So, you think commercial real estate is for you? Before you take the plunge, explore what it takes to become a successful commercial real estate broker.
As graduation and summer internships commence, often students ask if commercial real estate is the right career path for them. And if so, what they need to know to become a successful commercial real estate broker.
Commercial real estate can deliver big rewards, but those rewards are due to a broker’s hard work, dedication, and persistence since deals can take a long time to happen.
Before you take the leap into this exciting and life-changing career, here are some insights that will guide you through deciding whether commercial real estate is right for you.
Before jumping into this field, one of the first decisions you need to make is what specialization of commercial real estate you are interested in pursuing. This is the perfect time for self-evaluation and personality analysis since your specialization will determine the type of clients you interact with, your working environment, and required knowledge needed to do your job.
One of the exciting things about commercial real estate is that it can be approached from so many different areas and specialties. Just to name a few possible specialties – you can use your skills to analyze cash flows for new developments, broker transactions with industrial, office, or retail clients, or invest as a property owner in developing new ventures.
You can work in many different markets from major metropolitan areas, such as New York City, DC, Chicago, and LA, to mid-to-small local markets, such as Houston, Orlando, and Atlanta. Major cities have more opportunity and bigger deals and fees but those markets are hard to break into. Mid-size and smaller metro areas have smaller deals and fees but offer new brokers immediate results and payouts. Determining your specialty and desired salary will also help decide the best market for you.
A commercial real estate broker that works collaboratively within their firm’s group to achieve a common goal is most profitable. Mentorship and collaboration within a firm breeds success. Senior brokers will benefit from having a junior or entry level broker do market research and leg work. While junior or entry level brokers benefit from learning the ropes from their senior peers as they build their network. Clients benefit from a well-rounded knowledgeable team that only comes from sharing information. Brokers that work together are more likely to retain clients and make more money than brokers who don’t.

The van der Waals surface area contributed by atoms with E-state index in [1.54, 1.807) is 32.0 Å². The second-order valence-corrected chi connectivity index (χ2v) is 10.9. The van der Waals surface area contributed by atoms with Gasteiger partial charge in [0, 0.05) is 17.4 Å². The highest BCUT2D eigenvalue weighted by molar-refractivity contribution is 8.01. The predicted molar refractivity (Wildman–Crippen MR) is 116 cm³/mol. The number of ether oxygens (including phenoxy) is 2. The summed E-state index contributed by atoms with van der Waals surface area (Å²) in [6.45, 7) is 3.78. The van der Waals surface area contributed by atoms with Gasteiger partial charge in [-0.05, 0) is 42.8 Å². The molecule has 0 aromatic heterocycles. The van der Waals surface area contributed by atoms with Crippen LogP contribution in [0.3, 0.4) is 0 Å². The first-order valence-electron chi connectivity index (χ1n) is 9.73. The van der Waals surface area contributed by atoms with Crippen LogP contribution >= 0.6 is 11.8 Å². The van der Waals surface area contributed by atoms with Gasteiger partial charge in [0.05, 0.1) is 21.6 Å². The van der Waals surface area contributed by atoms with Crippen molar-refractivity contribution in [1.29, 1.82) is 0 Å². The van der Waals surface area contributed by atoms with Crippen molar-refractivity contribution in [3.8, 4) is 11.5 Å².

Establishing yourself with a reputation for being trustworthy and honest is imperative to your success. Additionally, associating yourself with a reputable company will generate more leads and positive responses to cold calls and emails than just your name alone.
Most brokers are trustworthy, driven, hardworking, social, patient, and persistent. They work hard to gain new listings and must move fast when opportunities present themselves. They often work long days and sacrifice nights and weekends to make a deal happen.
Brokers must wear many hats. They are “jack of all trades, master of none”. They are at times, and often all at the same time, a salesman, a lawyer, a construction contractor, an accountant, an engineer, and an architect.
Brokers are social and network face-to-face to seek out leads, convince total strangers to hire them, and maintain relationships with current and past clients.
Commercial real estate can pay out big but there are fewer deals in between each deal. Deals can take 6 months to a year, sometimes longer, to come to the closing table, if they ever do. This means you have to manage your lifestyle on commission. You will work hard every day knowing if you don’t close the deal then you won’t get paid, period. And when you finally do get paid, you won’t know when the next paycheck is coming.
If you want to make easy, quick money with minimal work hours, becoming a broker may not be for you.
However, if hard work doesn’t scare you and you enjoy people and success with big rewards than commercial real estate may be for you.